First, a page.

This fascinating Buddhist temple houses many incredibly rare, sublimely carved Tang, Song and Yuan painted statues. Rebuilt in 1571, it’s a mesmerising complex of ancient halls: the interiors of the Sakyamuni Hall and flanking buildings are exquisite. The beauty is overwhelming, not just of the painted clay sculptures, which are among the best in China, but also in the backgrounds – the grotto-like niches behind the statues, and the clouds and waves on the relief pieces.
The Four Heavenly Kings in the first hall date from the Tang dynasty, and if you go round to the back of that hall, you'll see a stunning relief mural featuring the goddess Guanyin riding a mythical beast, her ladies-in-waiting and guardians on intricately carved clouds of faded green on either side. The Thousand Buddha Hall contains a wondrous 1000-arm Guanyin holding different implements in her many hands, while dark-faced Buddha statues hide within the main worship hall. Guanyin is portrayed sitting lalitasana (a very lithe and relaxed regal posture) in another hall, while in the Luohan Hall, one of the ancient luóhàn (arhat) is depicted boozing. In the Hall of Ksitigarbha, judges and hell guardians mete out punishment like mutilation and burning.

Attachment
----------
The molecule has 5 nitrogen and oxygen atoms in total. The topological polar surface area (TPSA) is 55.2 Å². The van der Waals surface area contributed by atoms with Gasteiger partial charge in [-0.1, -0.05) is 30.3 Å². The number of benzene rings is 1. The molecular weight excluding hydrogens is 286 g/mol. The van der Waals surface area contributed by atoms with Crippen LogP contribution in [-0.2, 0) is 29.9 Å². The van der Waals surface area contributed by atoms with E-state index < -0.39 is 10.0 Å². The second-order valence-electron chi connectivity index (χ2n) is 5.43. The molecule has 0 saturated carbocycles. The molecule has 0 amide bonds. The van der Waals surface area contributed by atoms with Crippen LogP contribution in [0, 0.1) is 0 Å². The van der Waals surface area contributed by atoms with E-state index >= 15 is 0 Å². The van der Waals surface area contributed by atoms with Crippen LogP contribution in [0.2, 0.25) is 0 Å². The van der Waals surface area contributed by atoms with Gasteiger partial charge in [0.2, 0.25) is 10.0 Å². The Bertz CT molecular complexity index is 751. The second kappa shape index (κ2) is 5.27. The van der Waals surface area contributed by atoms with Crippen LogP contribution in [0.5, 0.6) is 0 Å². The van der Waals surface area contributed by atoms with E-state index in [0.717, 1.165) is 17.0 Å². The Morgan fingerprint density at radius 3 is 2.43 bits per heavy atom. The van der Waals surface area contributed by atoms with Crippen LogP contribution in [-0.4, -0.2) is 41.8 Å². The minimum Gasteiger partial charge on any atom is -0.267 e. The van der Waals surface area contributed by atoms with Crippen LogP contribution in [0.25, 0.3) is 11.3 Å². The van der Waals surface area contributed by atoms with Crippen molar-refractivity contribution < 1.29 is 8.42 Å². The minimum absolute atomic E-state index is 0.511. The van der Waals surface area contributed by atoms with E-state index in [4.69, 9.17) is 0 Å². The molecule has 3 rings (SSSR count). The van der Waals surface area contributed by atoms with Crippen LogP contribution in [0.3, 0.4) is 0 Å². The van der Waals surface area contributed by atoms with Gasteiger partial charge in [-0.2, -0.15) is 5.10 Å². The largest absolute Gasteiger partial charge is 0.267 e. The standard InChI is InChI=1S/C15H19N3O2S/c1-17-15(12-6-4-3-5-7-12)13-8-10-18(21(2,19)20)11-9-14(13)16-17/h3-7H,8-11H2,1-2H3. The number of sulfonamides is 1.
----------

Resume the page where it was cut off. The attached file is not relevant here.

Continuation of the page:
You can also go up and walk along the wall around the temple. A rickshaw or taxi from town will cost ¥60 return, or you could cycle the 7km here.